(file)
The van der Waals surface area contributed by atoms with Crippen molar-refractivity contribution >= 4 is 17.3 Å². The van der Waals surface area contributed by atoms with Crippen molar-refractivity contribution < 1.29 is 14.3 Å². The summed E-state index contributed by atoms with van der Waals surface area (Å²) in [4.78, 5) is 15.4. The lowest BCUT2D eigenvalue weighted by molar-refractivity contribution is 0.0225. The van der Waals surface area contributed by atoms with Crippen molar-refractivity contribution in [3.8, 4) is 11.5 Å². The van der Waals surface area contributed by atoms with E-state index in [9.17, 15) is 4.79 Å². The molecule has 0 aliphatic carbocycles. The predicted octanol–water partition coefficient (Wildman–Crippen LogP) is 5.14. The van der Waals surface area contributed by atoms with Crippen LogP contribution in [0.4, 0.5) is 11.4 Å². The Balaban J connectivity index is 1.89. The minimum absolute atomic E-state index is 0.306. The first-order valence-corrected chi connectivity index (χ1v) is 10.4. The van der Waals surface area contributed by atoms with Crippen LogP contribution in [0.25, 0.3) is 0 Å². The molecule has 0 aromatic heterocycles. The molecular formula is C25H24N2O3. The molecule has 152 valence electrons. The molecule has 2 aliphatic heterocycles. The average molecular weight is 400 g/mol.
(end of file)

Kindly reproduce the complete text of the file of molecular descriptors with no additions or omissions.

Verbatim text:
The van der Waals surface area contributed by atoms with Crippen molar-refractivity contribution >= 4 is 17.3 Å². The van der Waals surface area contributed by atoms with Crippen molar-refractivity contribution < 1.29 is 14.3 Å². The summed E-state index contributed by atoms with van der Waals surface area (Å²) in [4.78, 5) is 15.4. The lowest BCUT2D eigenvalue weighted by molar-refractivity contribution is 0.0225. The van der Waals surface area contributed by atoms with Crippen molar-refractivity contribution in [3.8, 4) is 11.5 Å². The van der Waals surface area contributed by atoms with E-state index in [9.17, 15) is 4.79 Å². The molecule has 0 aliphatic carbocycles. The predicted octanol–water partition coefficient (Wildman–Crippen LogP) is 5.14. The van der Waals surface area contributed by atoms with Crippen LogP contribution in [0.4, 0.5) is 11.4 Å². The Balaban J connectivity index is 1.89. The minimum absolute atomic E-state index is 0.306. The first-order valence-corrected chi connectivity index (χ1v) is 10.4. The van der Waals surface area contributed by atoms with Crippen LogP contribution in [0.25, 0.3) is 0 Å². The molecule has 0 aromatic heterocycles. The molecular formula is C25H24N2O3. The molecule has 152 valence electrons. The molecule has 2 aliphatic heterocycles. The average molecular weight is 400 g/mol.